Rather than vibrant, Spirit-enflamed communities boldly proclaiming Jesus to a lost world and advancing the frontiers of Christ’s kingdom, it seems more common [today] to find large congregations of people who are bored to tears while watching professional worship leaders and ministers put on a once-a-week spectacle before returning to the “secular” realm with no real sense of how what they’re experiencing at “church” connects to the outside world in which they spend most of their time. This is not the type of life we were created to experience.
Another student put it this way:
The [early] church did not grow because of an amazing discipleship program, an amazing preacher, or the best worship experience they ever had. The church grew because they were devoted to each other and the teachings of the apostles, sharing in meals and prayer together.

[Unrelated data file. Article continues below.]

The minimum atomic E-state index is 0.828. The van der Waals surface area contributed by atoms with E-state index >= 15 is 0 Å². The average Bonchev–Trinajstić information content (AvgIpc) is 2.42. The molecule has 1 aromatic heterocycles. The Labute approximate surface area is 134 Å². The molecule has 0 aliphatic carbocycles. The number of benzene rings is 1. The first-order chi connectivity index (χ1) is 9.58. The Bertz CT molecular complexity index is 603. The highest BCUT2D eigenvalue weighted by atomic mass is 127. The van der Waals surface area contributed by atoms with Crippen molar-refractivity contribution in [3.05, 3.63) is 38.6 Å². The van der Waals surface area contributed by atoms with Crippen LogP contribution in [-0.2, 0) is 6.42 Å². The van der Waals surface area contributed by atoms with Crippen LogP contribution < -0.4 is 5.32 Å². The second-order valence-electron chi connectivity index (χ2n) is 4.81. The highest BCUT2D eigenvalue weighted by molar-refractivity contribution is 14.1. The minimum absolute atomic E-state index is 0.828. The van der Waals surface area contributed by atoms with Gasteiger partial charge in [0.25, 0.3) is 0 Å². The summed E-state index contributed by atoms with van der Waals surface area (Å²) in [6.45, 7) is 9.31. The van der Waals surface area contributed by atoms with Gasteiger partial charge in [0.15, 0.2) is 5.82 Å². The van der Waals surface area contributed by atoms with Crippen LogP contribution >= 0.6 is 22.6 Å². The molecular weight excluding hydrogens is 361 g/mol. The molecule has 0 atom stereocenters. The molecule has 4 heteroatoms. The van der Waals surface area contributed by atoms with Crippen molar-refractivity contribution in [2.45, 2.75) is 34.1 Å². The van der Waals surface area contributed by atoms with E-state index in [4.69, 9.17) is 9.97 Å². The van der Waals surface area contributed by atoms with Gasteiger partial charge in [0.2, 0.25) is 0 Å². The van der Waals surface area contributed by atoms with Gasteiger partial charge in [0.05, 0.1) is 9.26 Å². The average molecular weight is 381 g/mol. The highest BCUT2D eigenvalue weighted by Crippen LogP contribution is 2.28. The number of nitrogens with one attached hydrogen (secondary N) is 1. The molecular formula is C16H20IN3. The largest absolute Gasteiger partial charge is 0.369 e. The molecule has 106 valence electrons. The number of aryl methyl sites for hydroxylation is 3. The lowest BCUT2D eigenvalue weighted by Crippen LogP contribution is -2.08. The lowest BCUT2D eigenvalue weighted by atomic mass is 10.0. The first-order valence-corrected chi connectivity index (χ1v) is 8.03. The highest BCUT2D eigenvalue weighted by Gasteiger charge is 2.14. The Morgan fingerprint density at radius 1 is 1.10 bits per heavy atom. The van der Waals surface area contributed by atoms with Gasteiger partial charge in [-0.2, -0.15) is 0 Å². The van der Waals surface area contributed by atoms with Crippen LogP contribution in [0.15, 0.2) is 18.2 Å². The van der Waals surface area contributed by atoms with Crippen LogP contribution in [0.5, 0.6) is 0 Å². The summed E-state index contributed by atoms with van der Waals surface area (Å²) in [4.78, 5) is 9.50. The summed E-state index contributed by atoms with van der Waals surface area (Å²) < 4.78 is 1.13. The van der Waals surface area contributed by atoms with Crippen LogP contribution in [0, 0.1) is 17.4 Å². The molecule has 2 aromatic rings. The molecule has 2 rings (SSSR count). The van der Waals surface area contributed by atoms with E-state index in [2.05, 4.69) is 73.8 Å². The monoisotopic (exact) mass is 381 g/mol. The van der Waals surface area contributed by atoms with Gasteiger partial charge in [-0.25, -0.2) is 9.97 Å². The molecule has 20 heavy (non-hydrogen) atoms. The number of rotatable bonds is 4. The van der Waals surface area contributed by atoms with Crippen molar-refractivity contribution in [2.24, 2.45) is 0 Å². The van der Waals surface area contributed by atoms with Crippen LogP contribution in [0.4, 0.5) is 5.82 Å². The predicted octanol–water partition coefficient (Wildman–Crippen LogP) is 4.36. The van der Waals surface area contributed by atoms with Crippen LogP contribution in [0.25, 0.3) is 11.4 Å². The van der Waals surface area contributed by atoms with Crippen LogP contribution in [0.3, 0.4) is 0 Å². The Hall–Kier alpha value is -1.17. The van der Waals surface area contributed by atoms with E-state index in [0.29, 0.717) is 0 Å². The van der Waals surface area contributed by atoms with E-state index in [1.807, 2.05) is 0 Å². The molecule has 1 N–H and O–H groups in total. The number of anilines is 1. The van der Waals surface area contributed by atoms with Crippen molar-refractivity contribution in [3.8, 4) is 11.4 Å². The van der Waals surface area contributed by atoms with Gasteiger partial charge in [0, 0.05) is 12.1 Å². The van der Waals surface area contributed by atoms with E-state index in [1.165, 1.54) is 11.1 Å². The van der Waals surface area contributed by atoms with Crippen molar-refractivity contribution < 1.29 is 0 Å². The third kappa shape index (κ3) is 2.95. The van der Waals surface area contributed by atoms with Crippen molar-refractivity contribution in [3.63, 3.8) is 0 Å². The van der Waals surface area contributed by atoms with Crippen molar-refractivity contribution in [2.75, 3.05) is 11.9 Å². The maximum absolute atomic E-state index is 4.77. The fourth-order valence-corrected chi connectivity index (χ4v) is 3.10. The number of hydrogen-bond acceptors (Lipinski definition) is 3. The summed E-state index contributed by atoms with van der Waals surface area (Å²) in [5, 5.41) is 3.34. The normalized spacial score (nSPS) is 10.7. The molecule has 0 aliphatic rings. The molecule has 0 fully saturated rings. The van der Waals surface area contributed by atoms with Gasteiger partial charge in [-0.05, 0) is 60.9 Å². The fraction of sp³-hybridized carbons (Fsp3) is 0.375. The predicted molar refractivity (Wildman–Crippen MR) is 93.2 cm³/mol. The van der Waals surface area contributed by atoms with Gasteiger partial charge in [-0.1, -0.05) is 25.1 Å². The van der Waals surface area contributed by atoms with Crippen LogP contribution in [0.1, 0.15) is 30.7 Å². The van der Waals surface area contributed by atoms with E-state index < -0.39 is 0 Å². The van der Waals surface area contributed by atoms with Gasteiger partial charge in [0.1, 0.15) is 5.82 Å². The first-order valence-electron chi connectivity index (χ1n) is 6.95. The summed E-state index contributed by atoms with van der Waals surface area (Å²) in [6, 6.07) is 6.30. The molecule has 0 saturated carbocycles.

The students regularly pointed to Biblical patterns of life together and to the values and principles the early church held dear, and they were much less excited about the forms, structures, and programs of churches today. One of our discussions centered on the early church’s adherence to the priesthood of all believers. That was not only a doctrine of the church, it was simply who they were: priests, co-workers with God, ambassadors, ministers of reconciliation. The students talked often in our discussions about ordinary believers in churches taking ownership of ministry, group leadership, and personal and group mission.
View of Small Groups in the Church
When we discussed what roles small group ministry plays in the church today, the student’s detachment toward programs was even more conspicuous. One student said,
We are not calling people to join a program, but to embrace a different vision for life. This will require us to reshape our assumptions about involvement, business, individualism, and organization.